Saturday, November 9, 2019
Daniel Arts Center - Student Gallery
Ceramicist, photographer, artist, and journalist Setsuko Winchester exhibits "Yellow Bowl Project" at the Daniel Arts Center Student Gallery. The show is presented as part of this year's Symposium on Social Justice and Inclusion (November 1, 2019 - November 8, 2019).
During World War II, 120,000 people with 1/16 “Japanese blood” were incarcerated in US concentration camps. Two-thirds were American citizens. One third were children. No one was ever found guilty of treason or espionage. An American of Japanese ethnicity, Winchester created 120 yellow tea bowls and displayed them at the 10 internment camps.
Join us for a gallery talk with the artist titled "American Race Laws: It’s Not Just Black and White” on Saturday, November 2, 2019, at 1:00 p.m.
About Setsuko Winchester:
Setsuko Winchester was born in New York City and has been dabbling in clay most of her adult life. She began her professional life working in finance on Wall Street until she made a mid-life career change to journalism after hosting an English Language program on NHK (the Japanese BBC). Graduating from the Graduate School of Journalism at NYU in the early ’90s, she started out as a segment producer at WNYC in New York City and assistant producer of WNYC's "On the Media" before being recruited to NPR in Washington, DC to work on the shows "Morning Edition" and "Talk of the Nation."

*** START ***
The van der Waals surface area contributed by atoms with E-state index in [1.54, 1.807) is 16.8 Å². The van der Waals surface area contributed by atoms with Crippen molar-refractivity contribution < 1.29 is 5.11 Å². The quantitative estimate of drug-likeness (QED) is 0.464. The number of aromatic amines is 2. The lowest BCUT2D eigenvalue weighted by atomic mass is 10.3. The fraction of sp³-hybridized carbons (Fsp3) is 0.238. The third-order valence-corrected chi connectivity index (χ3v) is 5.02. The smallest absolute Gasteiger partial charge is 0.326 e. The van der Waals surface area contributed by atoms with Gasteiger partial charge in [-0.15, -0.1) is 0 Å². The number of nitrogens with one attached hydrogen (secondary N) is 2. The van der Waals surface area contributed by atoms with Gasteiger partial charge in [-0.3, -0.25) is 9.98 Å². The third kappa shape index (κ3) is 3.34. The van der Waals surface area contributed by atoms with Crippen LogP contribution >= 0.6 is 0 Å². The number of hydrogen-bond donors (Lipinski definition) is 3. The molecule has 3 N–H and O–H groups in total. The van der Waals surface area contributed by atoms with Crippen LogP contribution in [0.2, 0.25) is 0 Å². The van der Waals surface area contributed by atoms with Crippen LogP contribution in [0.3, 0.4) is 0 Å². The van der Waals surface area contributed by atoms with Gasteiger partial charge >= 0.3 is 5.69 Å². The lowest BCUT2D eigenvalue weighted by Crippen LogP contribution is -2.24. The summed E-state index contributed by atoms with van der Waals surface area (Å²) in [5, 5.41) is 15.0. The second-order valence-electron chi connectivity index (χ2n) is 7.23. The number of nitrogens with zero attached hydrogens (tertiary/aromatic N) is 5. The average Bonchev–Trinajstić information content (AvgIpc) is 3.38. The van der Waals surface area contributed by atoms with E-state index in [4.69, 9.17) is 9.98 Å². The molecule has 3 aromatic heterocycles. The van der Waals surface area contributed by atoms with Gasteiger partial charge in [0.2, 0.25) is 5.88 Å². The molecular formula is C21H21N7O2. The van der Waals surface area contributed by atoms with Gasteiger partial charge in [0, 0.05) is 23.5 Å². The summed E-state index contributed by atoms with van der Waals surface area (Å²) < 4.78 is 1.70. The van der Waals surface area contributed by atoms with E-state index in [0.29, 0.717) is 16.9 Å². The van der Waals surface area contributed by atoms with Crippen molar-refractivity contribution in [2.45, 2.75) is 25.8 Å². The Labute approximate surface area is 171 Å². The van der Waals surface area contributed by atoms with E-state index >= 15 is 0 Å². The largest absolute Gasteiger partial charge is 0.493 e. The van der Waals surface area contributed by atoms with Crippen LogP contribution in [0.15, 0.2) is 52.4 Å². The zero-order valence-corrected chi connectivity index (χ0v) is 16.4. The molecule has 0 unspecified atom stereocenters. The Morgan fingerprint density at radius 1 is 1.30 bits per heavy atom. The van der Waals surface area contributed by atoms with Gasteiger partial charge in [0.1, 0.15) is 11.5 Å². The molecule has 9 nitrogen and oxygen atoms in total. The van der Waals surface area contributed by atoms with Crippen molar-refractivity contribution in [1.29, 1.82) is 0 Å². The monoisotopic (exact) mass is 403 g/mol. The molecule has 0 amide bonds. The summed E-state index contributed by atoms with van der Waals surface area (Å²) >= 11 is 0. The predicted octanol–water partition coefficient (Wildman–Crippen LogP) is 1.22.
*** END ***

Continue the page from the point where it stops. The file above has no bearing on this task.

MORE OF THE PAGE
In 2006, Winchester moved to Western Massachusetts to pursue a life-long interest in ceramics and the visual arts. Together with her writer husband, she embraced the rural life, learning how to make organic cider, harvest honey, and raise chickens. Winchester established a kiln and ceramics studio at their farm where she began experimenting with ceramic shapes and concepts.
In 2012, after the death of her mother, she began looking into her own history and into the history of Japanese-Americans and Asian peoples in the United States. Her latest project is a work of conceptual art that incorporates photography, ceramics, and history.
This exhibition is free and open to the public and will be on view daily through Saturday, November 23, 2019.